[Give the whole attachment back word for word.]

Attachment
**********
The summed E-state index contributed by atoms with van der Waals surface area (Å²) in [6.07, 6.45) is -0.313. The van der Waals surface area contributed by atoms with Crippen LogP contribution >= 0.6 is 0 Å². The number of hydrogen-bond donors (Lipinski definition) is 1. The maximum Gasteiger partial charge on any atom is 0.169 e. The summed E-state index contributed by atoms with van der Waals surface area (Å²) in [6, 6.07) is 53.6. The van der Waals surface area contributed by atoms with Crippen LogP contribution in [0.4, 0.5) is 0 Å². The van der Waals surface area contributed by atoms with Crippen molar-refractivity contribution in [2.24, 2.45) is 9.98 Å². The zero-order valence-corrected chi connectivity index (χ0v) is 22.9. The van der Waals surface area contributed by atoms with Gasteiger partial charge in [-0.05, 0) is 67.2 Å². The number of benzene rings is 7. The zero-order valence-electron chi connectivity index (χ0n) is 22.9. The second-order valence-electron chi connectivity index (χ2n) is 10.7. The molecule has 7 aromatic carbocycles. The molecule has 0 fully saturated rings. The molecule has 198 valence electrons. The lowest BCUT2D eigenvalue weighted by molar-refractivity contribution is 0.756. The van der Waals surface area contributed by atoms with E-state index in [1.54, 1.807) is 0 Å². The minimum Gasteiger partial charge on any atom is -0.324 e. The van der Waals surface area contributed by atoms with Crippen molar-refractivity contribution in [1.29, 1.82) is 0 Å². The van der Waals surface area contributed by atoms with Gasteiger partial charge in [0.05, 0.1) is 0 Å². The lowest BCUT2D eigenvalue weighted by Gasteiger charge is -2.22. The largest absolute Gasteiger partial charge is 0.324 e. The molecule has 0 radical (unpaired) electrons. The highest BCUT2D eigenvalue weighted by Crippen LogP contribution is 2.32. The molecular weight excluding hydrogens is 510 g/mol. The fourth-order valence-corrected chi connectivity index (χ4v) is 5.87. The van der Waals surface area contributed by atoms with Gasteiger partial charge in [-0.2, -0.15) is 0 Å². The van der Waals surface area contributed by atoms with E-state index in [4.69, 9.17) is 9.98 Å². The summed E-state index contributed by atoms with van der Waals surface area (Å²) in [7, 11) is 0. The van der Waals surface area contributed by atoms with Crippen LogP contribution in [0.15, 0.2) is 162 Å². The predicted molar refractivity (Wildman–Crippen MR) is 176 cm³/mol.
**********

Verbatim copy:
The summed E-state index contributed by atoms with van der Waals surface area (Å²) in [6.07, 6.45) is -0.313. The van der Waals surface area contributed by atoms with Crippen LogP contribution >= 0.6 is 0 Å². The number of hydrogen-bond donors (Lipinski definition) is 1. The maximum Gasteiger partial charge on any atom is 0.169 e. The summed E-state index contributed by atoms with van der Waals surface area (Å²) in [6, 6.07) is 53.6. The van der Waals surface area contributed by atoms with Crippen LogP contribution in [0.4, 0.5) is 0 Å². The van der Waals surface area contributed by atoms with Crippen molar-refractivity contribution in [2.24, 2.45) is 9.98 Å². The zero-order valence-corrected chi connectivity index (χ0v) is 22.9. The van der Waals surface area contributed by atoms with Gasteiger partial charge in [-0.05, 0) is 67.2 Å². The number of benzene rings is 7. The zero-order valence-electron chi connectivity index (χ0n) is 22.9. The second-order valence-electron chi connectivity index (χ2n) is 10.7. The molecule has 7 aromatic carbocycles. The molecule has 0 fully saturated rings. The molecule has 198 valence electrons. The lowest BCUT2D eigenvalue weighted by molar-refractivity contribution is 0.756. The van der Waals surface area contributed by atoms with E-state index in [1.54, 1.807) is 0 Å². The minimum Gasteiger partial charge on any atom is -0.324 e. The van der Waals surface area contributed by atoms with Crippen molar-refractivity contribution in [1.29, 1.82) is 0 Å². The van der Waals surface area contributed by atoms with Gasteiger partial charge in [0.05, 0.1) is 0 Å². The lowest BCUT2D eigenvalue weighted by Gasteiger charge is -2.22. The largest absolute Gasteiger partial charge is 0.324 e. The molecule has 0 radical (unpaired) electrons. The highest BCUT2D eigenvalue weighted by Crippen LogP contribution is 2.32. The molecular weight excluding hydrogens is 510 g/mol. The fourth-order valence-corrected chi connectivity index (χ4v) is 5.87. The van der Waals surface area contributed by atoms with Gasteiger partial charge in [-0.2, -0.15) is 0 Å². The van der Waals surface area contributed by atoms with E-state index in [4.69, 9.17) is 9.98 Å². The summed E-state index contributed by atoms with van der Waals surface area (Å²) in [7, 11) is 0. The van der Waals surface area contributed by atoms with Crippen LogP contribution in [0.15, 0.2) is 162 Å². The predicted molar refractivity (Wildman–Crippen MR) is 176 cm³/mol.